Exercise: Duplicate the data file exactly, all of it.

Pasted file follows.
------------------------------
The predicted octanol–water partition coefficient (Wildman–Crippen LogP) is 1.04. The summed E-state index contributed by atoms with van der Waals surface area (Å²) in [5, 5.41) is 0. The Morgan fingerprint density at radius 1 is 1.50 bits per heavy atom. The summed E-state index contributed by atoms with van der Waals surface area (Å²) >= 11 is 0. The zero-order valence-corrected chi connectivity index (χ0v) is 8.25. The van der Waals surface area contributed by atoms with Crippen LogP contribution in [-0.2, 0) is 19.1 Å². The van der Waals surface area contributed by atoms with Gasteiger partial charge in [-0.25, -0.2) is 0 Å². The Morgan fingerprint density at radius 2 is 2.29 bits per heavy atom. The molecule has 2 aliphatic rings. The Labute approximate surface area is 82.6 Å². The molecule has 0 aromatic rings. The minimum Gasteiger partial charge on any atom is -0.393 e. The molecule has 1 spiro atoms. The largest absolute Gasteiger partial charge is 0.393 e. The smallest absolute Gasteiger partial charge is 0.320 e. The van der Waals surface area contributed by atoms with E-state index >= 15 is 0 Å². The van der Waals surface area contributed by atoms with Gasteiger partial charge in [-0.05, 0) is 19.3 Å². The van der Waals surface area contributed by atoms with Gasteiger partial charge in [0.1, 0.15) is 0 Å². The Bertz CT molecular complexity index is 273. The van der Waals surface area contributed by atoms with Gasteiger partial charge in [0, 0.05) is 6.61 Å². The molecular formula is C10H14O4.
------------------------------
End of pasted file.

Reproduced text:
The predicted octanol–water partition coefficient (Wildman–Crippen LogP) is 1.04. The summed E-state index contributed by atoms with van der Waals surface area (Å²) in [5, 5.41) is 0. The Morgan fingerprint density at radius 1 is 1.50 bits per heavy atom. The summed E-state index contributed by atoms with van der Waals surface area (Å²) >= 11 is 0. The zero-order valence-corrected chi connectivity index (χ0v) is 8.25. The van der Waals surface area contributed by atoms with Crippen LogP contribution in [-0.2, 0) is 19.1 Å². The van der Waals surface area contributed by atoms with Gasteiger partial charge in [-0.25, -0.2) is 0 Å². The Morgan fingerprint density at radius 2 is 2.29 bits per heavy atom. The molecule has 2 aliphatic rings. The Labute approximate surface area is 82.6 Å². The molecule has 0 aromatic rings. The minimum Gasteiger partial charge on any atom is -0.393 e. The molecule has 1 spiro atoms. The largest absolute Gasteiger partial charge is 0.393 e. The smallest absolute Gasteiger partial charge is 0.320 e. The van der Waals surface area contributed by atoms with E-state index >= 15 is 0 Å². The van der Waals surface area contributed by atoms with Gasteiger partial charge in [-0.05, 0) is 19.3 Å². The van der Waals surface area contributed by atoms with Gasteiger partial charge in [0.1, 0.15) is 0 Å². The Bertz CT molecular complexity index is 273. The van der Waals surface area contributed by atoms with Gasteiger partial charge in [0, 0.05) is 6.61 Å². The molecular formula is C10H14O4.